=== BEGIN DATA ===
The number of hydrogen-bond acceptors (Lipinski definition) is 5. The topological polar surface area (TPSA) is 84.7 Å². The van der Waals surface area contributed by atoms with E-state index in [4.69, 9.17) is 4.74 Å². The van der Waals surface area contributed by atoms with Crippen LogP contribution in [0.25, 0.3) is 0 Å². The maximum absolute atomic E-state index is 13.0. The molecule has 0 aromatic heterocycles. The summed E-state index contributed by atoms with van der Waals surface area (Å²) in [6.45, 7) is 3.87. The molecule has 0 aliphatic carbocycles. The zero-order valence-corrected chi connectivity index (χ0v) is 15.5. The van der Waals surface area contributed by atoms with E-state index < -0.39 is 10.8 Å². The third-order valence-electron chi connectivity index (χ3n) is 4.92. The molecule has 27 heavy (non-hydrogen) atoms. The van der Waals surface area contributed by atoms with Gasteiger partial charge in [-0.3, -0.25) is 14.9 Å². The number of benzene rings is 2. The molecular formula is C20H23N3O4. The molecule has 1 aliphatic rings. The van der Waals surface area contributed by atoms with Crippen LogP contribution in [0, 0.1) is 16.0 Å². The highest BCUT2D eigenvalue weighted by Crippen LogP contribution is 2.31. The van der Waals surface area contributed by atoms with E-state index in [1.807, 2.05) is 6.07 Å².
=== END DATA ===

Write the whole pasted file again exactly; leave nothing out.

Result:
The number of hydrogen-bond acceptors (Lipinski definition) is 5. The topological polar surface area (TPSA) is 84.7 Å². The van der Waals surface area contributed by atoms with E-state index in [4.69, 9.17) is 4.74 Å². The van der Waals surface area contributed by atoms with Crippen LogP contribution in [0.25, 0.3) is 0 Å². The maximum absolute atomic E-state index is 13.0. The molecule has 0 aromatic heterocycles. The summed E-state index contributed by atoms with van der Waals surface area (Å²) in [6.45, 7) is 3.87. The molecule has 0 aliphatic carbocycles. The zero-order valence-corrected chi connectivity index (χ0v) is 15.5. The van der Waals surface area contributed by atoms with E-state index < -0.39 is 10.8 Å². The third-order valence-electron chi connectivity index (χ3n) is 4.92. The molecule has 27 heavy (non-hydrogen) atoms. The van der Waals surface area contributed by atoms with Gasteiger partial charge in [-0.3, -0.25) is 14.9 Å². The number of benzene rings is 2. The molecular formula is C20H23N3O4. The molecule has 1 aliphatic rings. The van der Waals surface area contributed by atoms with Crippen LogP contribution in [0, 0.1) is 16.0 Å². The highest BCUT2D eigenvalue weighted by Crippen LogP contribution is 2.31. The van der Waals surface area contributed by atoms with E-state index in [1.807, 2.05) is 6.07 Å².